In my experience, I think a fundamental idea is being lost among the populace: that a well-organized catalog truly allows searching for *concepts.". For example, he writes: "Allowing data beyond what is required will allow for better retrieval, but just through free text searching. That's pretty much what users do anyway, type words in a box. Google manages to make it work." I cannot agree with this. When people type in e.g., "wwi" into a box, it doesn't follow that they realize that they are searching the *text* "wwi" and not the *concept* of that war that took place from 1914-1918. So, when I have pointed this out to people, they are shocked that by typing "wwi" into the box, they miss-by definition-anything before 1938, because nobody called it WWI until there was WWII. Once the public realizes this, it becomes clear to them, and they are not so happy with Google results, but unless you have worked at this for a long time, such as professional catalogers have, you will never realize it. And of course, when you consider the totality of languages and how languages change, it is a far more complex and subtle matter than any single person can understand. Non-textual materials, music, videos, images, etc. have entire realms of other considerations as well.
Also, the conclusion that "Google manages to make it work" does not follow, in my opinion. Google manages to *make people happy* with the results of the search, but it does not mean that it really works the way people expect, as the WWI example above demonstrates. "Customer satisfaction" may be the correct goal for a company such as Google, but it is definitely not a satisfactory goal for doctors or lawyers, who are ethically compelled to tell you the truth whether it makes you happy or not. I like to think that librarians are more a part of the latter group instead of in the corporate business group that follows the motto "Let the buyer beware."
Her comment: "People say they want to be told what to do, but they will not do it, because their situation or collection is unique." I cannot agree with completely, either. I think people want to be told what to do, and especially since people are scared today, they may be willing to cooperate more than ever, but they will not be dictated to and therefore, cooperation will not be 100%. Cooperation involves a vast amount of give and take among all the groups involved, and that means us as well. Plus, cooperation includes an element of trust that seems to be lacking at the moment.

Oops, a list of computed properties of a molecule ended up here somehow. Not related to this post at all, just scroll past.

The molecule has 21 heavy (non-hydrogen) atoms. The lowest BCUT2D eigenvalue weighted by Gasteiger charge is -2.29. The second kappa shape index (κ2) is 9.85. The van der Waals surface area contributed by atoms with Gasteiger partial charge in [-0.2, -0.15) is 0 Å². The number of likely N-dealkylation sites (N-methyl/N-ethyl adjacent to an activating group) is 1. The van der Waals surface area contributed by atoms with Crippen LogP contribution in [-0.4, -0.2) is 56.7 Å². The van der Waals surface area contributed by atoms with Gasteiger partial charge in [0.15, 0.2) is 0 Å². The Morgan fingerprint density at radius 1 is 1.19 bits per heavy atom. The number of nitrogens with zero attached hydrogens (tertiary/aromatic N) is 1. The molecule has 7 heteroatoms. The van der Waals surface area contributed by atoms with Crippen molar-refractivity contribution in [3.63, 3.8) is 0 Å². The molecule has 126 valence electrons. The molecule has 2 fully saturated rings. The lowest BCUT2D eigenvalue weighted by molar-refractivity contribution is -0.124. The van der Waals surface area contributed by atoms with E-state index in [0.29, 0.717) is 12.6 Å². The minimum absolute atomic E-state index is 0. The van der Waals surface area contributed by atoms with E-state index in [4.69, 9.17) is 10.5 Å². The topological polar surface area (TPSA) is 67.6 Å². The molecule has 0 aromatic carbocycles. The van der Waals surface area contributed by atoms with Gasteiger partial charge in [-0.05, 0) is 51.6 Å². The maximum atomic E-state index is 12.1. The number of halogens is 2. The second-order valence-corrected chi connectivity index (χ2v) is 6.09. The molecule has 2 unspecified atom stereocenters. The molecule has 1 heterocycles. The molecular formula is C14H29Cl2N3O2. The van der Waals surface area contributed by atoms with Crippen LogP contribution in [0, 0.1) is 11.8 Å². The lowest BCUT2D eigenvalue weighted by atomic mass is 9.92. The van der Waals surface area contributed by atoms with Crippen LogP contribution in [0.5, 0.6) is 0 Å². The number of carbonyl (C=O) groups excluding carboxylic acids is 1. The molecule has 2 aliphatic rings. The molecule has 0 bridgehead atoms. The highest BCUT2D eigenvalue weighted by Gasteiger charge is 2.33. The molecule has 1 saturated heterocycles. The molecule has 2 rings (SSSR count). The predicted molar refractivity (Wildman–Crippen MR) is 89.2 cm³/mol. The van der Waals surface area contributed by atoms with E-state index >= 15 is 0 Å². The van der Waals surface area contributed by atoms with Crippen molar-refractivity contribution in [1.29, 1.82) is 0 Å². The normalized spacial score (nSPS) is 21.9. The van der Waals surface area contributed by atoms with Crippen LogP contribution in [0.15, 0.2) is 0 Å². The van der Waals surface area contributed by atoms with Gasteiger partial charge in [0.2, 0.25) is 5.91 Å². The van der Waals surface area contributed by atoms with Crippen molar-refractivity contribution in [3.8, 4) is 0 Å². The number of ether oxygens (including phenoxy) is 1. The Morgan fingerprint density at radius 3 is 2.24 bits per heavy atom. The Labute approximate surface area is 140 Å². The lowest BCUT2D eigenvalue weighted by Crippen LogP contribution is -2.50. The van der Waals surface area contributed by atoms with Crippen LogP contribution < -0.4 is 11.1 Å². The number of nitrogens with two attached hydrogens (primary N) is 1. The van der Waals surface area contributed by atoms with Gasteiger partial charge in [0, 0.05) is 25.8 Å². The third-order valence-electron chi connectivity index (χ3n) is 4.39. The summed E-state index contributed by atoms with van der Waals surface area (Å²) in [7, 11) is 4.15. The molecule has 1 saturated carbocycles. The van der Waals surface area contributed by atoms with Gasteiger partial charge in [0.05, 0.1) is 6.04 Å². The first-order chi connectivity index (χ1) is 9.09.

So, her recommendation "to require a very small set of common elements and allow the rest to aid free text searching," is absolutely necessary and I agree, but it does not obviate the need for a genuine organization of materials. How that can be done in a world of diminishing resources, higher productivity, and genuinely shared workflows remains to be seen.
Friday, January 15, 2010
B.G. Sloan wrote:
Barbara Fister writes a nice essay on the future of the academic library:
Thanks for pointing to this excellent article. It's a nice summary about how various people are dealing with a world they see as disintegrating. The main problem is that we are in a moment of transition and it is impossible to know which way to choose. These are matters that seem much easier in retrospect, and I'm sure in 30 or 40 years as people reflect on whatever is in store, many will conclude that, "Well, really they had no choice but to do ..." So, people often conclude that Lincoln had no choice, Wilson, Roosevelt, Johnson (just to take U.S. presidents) were all compelled by outside forces to do what they did and had little personal choice. Of course this ignores their reality which in fact, was filled with anguish and doubt.
It seems to me that there are essentially two ways of dealing with major transitional moments like this: the technical, bureaucratic way (or as I prefer to call it, CYA :-) or the dynamic way.
Both ways assume that the future cannot be foretold, so the first method wants to avoid eventual blame if something goes wrong (as it most probably will), so you include as many people as you can; you form committees with pro/con papers, debates, maybe even take votes occasionally along the way. This method may take quite literally forever, but it has the undoubted advantage of diffusing any blame when bad decisions are made because no single person, i.e. "nobody" can be found to be at fault.